Five Tips for Fall Horse Riding (Revised 9-28-2021)
By Robert Eversole and TrailMeister.com
Fall is one of my favorite seasons to ride. The colors, the brisk breezes, and the lack of bugs and humidity make this a fabulous time to go out for a long ride. Every season brings its own set of considerations to a trail ride, and Fall is no different. Here are my top five Tips for Fall Horse Riding!
The Weather is Changing
Night and mornings are becoming brisker just as quickly as the nights are becoming longer. Be sure to dress in layers to accommodate the cooler temps in the morning, followed by summer-ish temps in the afternoon. Protect your horses (and mules) by making sure that you end your rides early enough that they can dry completely before dark or by keeping a light blanket handy to prevent chills.
The fall season often means the return of rain. If you’ve stashed your rain slicker over the summer, now is an excellent time to dig it out, lest you discover first-hand how chilly an afternoon shower can be.
Winds are Blowing
Falls changing temps often bring along breezes to carry horse-eating leaves. My animals sometimes act as though the woods are full of equine-eating monsters at this time of the year. Where we see glorious leaves of gold and scarlet, our horses may see monsters.
Hooray! The mosquito and fly populations are starting to drop, and trail crossing spider webs are becoming somewhat less common. One insect that hasn’t entirely wrapped up its season yet is the yellow jacket. Peak yellow jacket activity occurs in late summer and early Fall as their food interests switch from protein to sweets (which is why you see them buzzing around soda cans). They are also becoming more aggressive as they prepare for a long winter.
Leaves Obscuring the Trail
Last week, a clearly defined trail through the woods may now be hidden beneath a golden carpet of fallen leaves. Unless the trail is well signed, you might find yourself late for dinner if you become disoriented. Make sure that you bring along a navigation aid (I think a traditional map and compass is the best) and the knowledge to use it.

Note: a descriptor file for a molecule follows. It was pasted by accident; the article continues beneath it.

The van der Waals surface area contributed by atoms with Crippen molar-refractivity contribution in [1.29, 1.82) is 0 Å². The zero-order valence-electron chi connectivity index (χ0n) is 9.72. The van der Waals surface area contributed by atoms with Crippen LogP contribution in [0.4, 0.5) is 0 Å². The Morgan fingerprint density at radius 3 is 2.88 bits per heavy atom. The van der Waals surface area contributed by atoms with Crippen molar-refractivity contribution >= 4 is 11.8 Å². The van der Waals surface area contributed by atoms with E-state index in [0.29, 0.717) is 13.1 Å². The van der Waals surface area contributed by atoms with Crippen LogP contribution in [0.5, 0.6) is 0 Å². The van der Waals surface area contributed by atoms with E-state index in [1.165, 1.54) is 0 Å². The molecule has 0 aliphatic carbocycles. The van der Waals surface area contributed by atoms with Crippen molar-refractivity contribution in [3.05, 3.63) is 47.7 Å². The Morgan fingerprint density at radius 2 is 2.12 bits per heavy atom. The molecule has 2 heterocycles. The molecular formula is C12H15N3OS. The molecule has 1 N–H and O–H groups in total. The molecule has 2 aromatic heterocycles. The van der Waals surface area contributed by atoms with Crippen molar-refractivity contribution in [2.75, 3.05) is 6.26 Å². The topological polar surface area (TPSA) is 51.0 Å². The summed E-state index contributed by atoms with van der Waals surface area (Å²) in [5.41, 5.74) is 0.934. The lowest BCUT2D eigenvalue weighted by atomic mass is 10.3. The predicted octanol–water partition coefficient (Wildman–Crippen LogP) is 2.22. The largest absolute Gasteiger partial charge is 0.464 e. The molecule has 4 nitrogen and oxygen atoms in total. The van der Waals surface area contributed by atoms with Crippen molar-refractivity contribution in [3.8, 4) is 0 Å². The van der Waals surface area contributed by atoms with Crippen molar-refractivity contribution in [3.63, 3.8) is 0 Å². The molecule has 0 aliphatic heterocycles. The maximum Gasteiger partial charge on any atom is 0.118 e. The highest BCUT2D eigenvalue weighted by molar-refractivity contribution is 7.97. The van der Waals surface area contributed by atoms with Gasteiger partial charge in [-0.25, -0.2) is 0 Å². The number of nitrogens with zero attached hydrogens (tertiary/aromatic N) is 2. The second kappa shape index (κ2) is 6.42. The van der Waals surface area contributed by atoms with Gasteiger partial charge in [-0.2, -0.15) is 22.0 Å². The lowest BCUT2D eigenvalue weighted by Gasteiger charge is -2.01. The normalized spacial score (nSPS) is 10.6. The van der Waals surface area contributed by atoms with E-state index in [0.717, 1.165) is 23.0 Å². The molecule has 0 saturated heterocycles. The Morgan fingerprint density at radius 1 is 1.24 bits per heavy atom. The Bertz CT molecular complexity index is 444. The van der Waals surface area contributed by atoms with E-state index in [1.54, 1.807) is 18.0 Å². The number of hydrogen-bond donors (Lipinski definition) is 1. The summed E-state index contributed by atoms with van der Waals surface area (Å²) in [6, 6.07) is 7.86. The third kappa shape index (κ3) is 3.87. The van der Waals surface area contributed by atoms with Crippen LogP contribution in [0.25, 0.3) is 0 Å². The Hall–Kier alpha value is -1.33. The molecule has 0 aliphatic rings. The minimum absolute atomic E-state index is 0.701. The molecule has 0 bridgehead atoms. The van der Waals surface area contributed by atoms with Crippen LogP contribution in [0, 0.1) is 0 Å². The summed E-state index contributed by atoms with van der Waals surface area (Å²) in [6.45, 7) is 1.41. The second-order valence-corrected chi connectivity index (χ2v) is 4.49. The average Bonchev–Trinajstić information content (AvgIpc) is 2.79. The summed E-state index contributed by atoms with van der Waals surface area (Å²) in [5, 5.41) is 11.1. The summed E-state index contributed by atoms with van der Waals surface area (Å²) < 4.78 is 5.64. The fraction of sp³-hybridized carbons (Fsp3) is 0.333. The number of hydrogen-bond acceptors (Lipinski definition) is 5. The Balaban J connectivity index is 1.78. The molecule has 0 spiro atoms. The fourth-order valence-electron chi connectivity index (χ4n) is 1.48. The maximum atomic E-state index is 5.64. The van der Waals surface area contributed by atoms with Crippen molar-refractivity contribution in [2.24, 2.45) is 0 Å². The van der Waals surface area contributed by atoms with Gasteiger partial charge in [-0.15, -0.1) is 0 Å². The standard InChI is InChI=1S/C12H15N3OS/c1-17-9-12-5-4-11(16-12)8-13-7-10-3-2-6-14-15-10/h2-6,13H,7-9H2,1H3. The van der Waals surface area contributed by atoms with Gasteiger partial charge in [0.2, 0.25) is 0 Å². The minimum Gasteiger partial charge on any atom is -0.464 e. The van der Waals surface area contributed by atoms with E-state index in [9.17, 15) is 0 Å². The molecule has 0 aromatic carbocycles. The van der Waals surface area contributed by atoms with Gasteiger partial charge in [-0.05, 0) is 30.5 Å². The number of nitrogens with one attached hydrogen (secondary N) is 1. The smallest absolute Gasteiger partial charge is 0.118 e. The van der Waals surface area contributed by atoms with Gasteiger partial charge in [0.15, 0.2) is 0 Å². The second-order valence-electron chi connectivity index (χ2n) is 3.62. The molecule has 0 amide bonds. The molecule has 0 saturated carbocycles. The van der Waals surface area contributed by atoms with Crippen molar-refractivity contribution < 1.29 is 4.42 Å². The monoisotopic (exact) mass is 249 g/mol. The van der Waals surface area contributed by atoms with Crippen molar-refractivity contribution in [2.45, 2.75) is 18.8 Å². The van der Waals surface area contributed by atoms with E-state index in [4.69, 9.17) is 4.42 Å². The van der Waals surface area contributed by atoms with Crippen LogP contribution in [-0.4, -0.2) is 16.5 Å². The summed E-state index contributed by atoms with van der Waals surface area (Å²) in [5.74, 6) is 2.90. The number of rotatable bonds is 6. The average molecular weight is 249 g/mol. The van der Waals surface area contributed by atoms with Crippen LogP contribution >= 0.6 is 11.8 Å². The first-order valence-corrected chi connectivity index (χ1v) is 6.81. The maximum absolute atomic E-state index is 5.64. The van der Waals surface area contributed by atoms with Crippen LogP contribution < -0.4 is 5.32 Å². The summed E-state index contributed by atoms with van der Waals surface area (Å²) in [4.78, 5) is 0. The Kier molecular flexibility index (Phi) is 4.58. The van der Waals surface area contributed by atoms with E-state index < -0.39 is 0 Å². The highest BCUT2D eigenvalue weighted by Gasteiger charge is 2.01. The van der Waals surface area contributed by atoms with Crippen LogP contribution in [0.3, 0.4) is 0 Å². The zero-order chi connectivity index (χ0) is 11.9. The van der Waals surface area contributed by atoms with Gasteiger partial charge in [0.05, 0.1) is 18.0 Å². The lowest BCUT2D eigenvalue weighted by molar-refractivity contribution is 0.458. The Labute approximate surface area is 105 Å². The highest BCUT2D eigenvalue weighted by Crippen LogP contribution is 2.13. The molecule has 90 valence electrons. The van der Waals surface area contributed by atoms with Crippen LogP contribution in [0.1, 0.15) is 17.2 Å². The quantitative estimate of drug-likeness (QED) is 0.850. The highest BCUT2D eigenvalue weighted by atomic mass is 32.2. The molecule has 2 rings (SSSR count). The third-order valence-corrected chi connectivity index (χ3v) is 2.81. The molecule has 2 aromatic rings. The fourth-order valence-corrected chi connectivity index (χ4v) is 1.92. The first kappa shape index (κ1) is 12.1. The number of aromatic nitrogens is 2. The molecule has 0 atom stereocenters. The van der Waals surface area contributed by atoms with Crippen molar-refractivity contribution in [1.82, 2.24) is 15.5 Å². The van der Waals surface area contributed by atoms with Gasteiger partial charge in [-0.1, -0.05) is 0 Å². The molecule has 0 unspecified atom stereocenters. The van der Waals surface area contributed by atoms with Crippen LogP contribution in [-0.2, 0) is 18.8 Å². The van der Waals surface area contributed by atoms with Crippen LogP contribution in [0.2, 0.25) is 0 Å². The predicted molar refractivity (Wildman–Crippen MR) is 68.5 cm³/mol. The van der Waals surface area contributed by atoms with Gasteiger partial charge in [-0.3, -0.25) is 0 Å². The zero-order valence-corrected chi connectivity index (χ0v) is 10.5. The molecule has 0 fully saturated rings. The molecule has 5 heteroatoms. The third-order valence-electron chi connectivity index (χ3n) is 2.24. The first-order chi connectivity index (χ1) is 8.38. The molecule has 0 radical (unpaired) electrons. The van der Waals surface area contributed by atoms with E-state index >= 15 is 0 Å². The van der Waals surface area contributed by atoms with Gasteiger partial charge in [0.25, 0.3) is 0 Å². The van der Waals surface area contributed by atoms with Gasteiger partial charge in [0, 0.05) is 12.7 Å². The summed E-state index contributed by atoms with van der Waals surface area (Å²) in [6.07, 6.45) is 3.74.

Those leaves may not only obscure your intended route. They might also be hiding holes or unsafe footing waiting to trip your horse. Be aware and be careful.
Hunting Seasons are at their Peak
Fall is not only ushered in with leaves of golden hues but also jackets of blaze orange. Autumn and Fall are the prime hunting season in most of the US. With hunting season comes the need to be more alert and informed. Know which trails are in hunting areas and also know which riding areas are closed to hunting. Regardless of whether hunting is allowed or not, it’s a good idea to be visible, so brush the dust off the orange and wear it.
You can find hundreds more trail riding and horse camping tips in the soon-to-be-released book “ABCs of Trail Riding and Horse Camping.” Find it at www.TrailMeister.com along with more information on hundreds of trail riding and horse camping areas in California, including accurate driving directions, pictures, GPS tracks, and more.